The past two weeks, I’ve not only seen this love, I have experienced it.
When I accepted my new position at a school in Louisville, I knew personally one couple here; Kevin and Patricia Smith, two of my parent’s best friends in ministry and in life. And they took it upon themselves to make sure this sojourner was well loved.
They weren’t ok with me staying in a hotel until I found an apartment, so they asked a friend from church if I could stay with her. She said yes without ever even speaking to me. The plan was to take it a week at a time, and stay with her until I found an apartment and could move in.
When I arrived at her house yesterday, she told me that it would be crazy for me to pay a mortgage and apartment rent when she has this house, so if I could handle her, I was welcome to stay with her until my house sells in Chattanooga.
We chatted all evening about foster care and teaching. Mrs. Pat dropped by to check on me and make sure I was settled in. Then she took me to get buttermilk pie for dessert and drive me around the area.
This morning, Pamela, my host, made enough coffee for both of us and helped me figure out how long it would take to get to school because of last night’s flooding and regular traffic issues.
Then, as I was walking out the door, she said, “You know, I don’t even know your last name. What is it?”
That is loving a sojourner. Not needing the details, but just knowing the need and meeting it.
As my sister said last week, “People are strangers. Until they are not.”
And in the unity of the Spirit, we may be sojourners, but we are never truly strangers.
One of the best parts of teaching at the school where I work is that our students regularly lead us in worship. And our praise band is “if they cut a record I’d buy it” good.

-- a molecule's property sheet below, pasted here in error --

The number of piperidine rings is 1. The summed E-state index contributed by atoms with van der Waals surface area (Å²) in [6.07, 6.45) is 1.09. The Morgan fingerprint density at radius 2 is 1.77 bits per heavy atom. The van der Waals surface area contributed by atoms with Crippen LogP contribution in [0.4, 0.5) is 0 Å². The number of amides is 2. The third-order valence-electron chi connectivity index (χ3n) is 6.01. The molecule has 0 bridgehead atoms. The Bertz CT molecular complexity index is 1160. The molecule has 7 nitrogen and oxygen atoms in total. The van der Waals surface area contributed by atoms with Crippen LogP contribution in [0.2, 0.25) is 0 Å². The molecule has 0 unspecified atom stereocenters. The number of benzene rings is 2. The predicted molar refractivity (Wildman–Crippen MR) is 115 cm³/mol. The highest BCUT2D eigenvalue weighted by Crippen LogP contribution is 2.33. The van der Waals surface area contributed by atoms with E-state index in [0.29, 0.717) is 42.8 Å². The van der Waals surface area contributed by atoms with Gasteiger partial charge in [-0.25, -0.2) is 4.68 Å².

They are talented, but they are also so honest in their walks with the Lord. I spend enough time with them each week to know their hearts. I see them worship with abandon and then get snippy with a friend or parent. I know they’re fallen and fallible. And they know it, too, which is one reason I love them so much.
Tonight was Awards Night, and our praise band and chorale led us in a time of worship. We sang Chris Tomlin’s song “I Lay Me Down,” and when we got to the bridge, the student leading closed her eyes, raised her hands, and proclaimed, “This is my favorite part of the song,” before singing the statement, “It will be my joy to say Your will, Your way, always.”
Immediately my heart responded, “Always?” I realized that so much of my silence, my frustration of the last two years has been that it has not been my joy to say, “Your will, your way.” Not at all.
This time six years ago, I was working at the YMCA in Wake Forest, NC, interviewing to teach history at an English speaking international school in Kabul, Afghanistan. I was chasing my dream: Bekah Mason, world traveler for Jesus.
Four weeks later I was living with my parents, back home in Chattanooga. No job, no degree, no globetrotting.
It was not my joy to say, “Your will, your way, always.”
It was not my joy when a counseling position I was developing for a ministry with a local office didn’t receive needed funding and was eliminated.
It was my joy to receive a phone call about a long term sub position to finish the school year at a local Christian school.
It was my joy because I had always wanted to teach there, AND it was for the remainder of the 2009-2010 school year, after which I intended to move to Louisville, KY, and begin my PhD. My plan, my joy.
Six years later, through changes in departments, internships, starting and failing that PhD, coaching, learning, and loving, it has become my joy to be here still. Not my plan, but still my joy.
I am reminded of the man in Mark 5 whom Jesus delivered from the legion of demons. The text says that the man was imploring Him that he might accompany Him. And He did not let him, but He said to him, “Go home to your people and report to them what great things the Lord has done for you, and how He had mercy on you.”
Go home to your people. For those of us with a wanderlust that is often unquenchable, there is no joy in Jesus telling us to go home.